Effect on South American CL: .This would lump two species that we currently treat as separate into a single species.
Background: Chapman (1923, 1926) treated montane aequatorialis as a separate species from lowland M. momota, but recognized four species within what is currently considered M. momota. He based his species limits on Ridgway (1916) and his own synopsis of South American taxa by clustering them into plumage groups, although the rationale is generally vague. He noted that aequatorialis was more similar in plumage to Middle American lessoni, also a partly highland taxon. Although he seemed to attribute this to parallelism, he also seemed to consider them more closely related to each other than either is to lowland, intervening subrufescens.
Peters (1945) treated aequatorialis as yet another subspecies, without comments, in the highly polytypic M. momota complex, lumping all of Chapman's species into one. This was followed by Meyer de Schauensee (1966, 1970), Sibley & Ahlquist (1990), and AOU (1983, 1998). Sibley & Ahlquist (1990) noted:
"The aequatorialis group is distinct morphologically and ecologically and may prove to be a separate species, but some lowland forms appear to approach aequatorialis more than momota or subrufescens."
Parker, Parker, & Plenge (1982) treated aequatorialis as a form of uncertain species status. Hilty & Brown (1986) stated that aequatorialis "is almost surely a separate sp." Fjeldså & Krabbe (1990) remarked that aequatorialis (with chlorolaemus) "is almost certainly a high-elevation (semi)species." They provided no further information or discussion other than the plumage characters and elevational distribution of aequatorialis.
Ridgely & Greenfield (2001) treated aequatorialis as a separate species. They noted that there is roughly a 700 m gap between its lower limit in the eastern Andes (1000 m) and lowland Amazonian M. momota. They noted:
"M. aequatorialis is regarded as a species distinct from M. momotus, differing in its substantially larger size, voice, and montane habitat preference, Its nape band color resembles that of western M. m. argenticinctus, thus differing from that of M. m. microstephanus of the eastern lowlands."
The voice of M. aequatorialis was described as "Call a fast 'hó-do,' closely similar to comparable call of e. slope Rufous Motmot [Baryphthengus martii]." The voice of M. momota was described as " ... a fast, hollow 'hooo-do,' similar to call of Rufous Motmot but with first note longer. Also gives a rolling series of less tremulous hoots. Western birds [argenticinctus] usually give a less separated 'whoooop," sometimes doubled." I have not listened to published recordings of these for a direct comparison.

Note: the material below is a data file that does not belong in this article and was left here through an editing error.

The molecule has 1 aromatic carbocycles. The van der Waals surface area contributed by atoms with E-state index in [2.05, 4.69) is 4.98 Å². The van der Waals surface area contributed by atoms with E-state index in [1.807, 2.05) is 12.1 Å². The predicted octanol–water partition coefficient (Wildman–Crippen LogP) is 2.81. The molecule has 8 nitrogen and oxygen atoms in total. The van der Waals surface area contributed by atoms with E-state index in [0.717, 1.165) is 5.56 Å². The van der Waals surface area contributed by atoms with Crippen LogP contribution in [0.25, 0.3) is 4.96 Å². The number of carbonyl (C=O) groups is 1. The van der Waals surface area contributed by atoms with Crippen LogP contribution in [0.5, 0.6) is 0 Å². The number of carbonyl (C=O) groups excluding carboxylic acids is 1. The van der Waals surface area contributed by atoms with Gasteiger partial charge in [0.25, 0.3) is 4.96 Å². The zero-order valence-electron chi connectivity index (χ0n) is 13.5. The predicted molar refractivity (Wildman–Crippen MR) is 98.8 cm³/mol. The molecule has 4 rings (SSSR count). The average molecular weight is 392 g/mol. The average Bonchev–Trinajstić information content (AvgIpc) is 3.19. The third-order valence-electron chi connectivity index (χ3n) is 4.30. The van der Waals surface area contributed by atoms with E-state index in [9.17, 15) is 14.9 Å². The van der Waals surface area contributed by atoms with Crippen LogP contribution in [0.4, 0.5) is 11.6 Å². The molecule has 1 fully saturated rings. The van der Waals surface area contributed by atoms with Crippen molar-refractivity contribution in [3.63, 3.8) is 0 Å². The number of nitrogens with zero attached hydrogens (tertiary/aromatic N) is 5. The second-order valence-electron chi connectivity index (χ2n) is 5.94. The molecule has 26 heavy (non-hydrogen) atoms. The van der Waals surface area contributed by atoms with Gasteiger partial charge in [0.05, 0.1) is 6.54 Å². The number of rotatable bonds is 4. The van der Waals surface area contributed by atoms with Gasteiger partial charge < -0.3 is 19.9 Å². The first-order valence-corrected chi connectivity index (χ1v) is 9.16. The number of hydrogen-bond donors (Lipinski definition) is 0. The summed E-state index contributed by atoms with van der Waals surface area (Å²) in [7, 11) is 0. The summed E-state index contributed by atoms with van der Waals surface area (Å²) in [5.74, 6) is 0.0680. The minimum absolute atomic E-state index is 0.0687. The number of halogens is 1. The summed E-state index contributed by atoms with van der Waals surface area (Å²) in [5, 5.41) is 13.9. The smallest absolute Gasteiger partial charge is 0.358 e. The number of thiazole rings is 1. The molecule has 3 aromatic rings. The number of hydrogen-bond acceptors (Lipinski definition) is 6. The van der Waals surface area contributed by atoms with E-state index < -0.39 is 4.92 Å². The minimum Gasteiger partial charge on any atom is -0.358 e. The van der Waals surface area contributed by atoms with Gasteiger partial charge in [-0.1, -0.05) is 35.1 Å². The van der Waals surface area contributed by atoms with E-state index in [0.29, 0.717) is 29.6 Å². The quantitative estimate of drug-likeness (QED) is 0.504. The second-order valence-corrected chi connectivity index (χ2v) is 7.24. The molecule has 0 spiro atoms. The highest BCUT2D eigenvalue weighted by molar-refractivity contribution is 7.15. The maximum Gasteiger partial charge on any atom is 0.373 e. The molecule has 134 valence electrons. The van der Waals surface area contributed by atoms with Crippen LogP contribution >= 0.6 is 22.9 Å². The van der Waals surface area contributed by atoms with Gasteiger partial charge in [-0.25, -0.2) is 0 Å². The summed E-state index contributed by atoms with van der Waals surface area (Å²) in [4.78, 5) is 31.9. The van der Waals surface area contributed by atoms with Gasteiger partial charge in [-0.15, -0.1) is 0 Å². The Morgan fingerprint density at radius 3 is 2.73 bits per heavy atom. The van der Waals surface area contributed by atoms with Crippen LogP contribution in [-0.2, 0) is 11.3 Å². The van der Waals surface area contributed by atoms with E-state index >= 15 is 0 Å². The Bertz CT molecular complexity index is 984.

Snow (2001) also treated M. aequatorialis as a separate species.
Analysis: Although at the outset, I was predisposed to accepting this split given everything I'd heard from field people about the distinctiveness of aequatorialis. But when it comes down to what's published, I have a hard time defending this split. The vocal difference sounds less than that between the two disjunct forms of M. momota in Ecuador. The elevational difference is impressive, but I would be much more impressed if they came in close contact without any gene flow. Furthermore, western argenticinctus occurs up to 1800 m on the west slope in Ecuador (Ridgely & Tudor 2001), so the elevational difference itself is bridged by a form treated as a subspecies of M. momota; in Ecuador, aequatorialis is found as low as 1000 m and as high as 2100 m. In Costa Rica, M. momota gets as high as 2150 m (Stiles & Skutch 1989). As for the size difference, that is the expected within-species trend for geographic variation on an elevational gradient. As for plumage, I do not see that the features of aequatorialis are generally any more distinctive than those of many of the distinctive subspecies in M. momota (see plate in Snow 2001).
Recommendation: I reluctantly vote YES on this proposal. Given the rather spectacular geographic variation in the M. momota complex, I am queasy about separation of one of the groups as a separate species, based on essentially no published evidence, while leaving the other taxa as a single species. I am eager to be dissuaded from that position.
CHAPMAN, F. M. 1923a. The distribution of the motmots of the genus Momotus. Bulletin American Museum of Natural History 48: 27-59.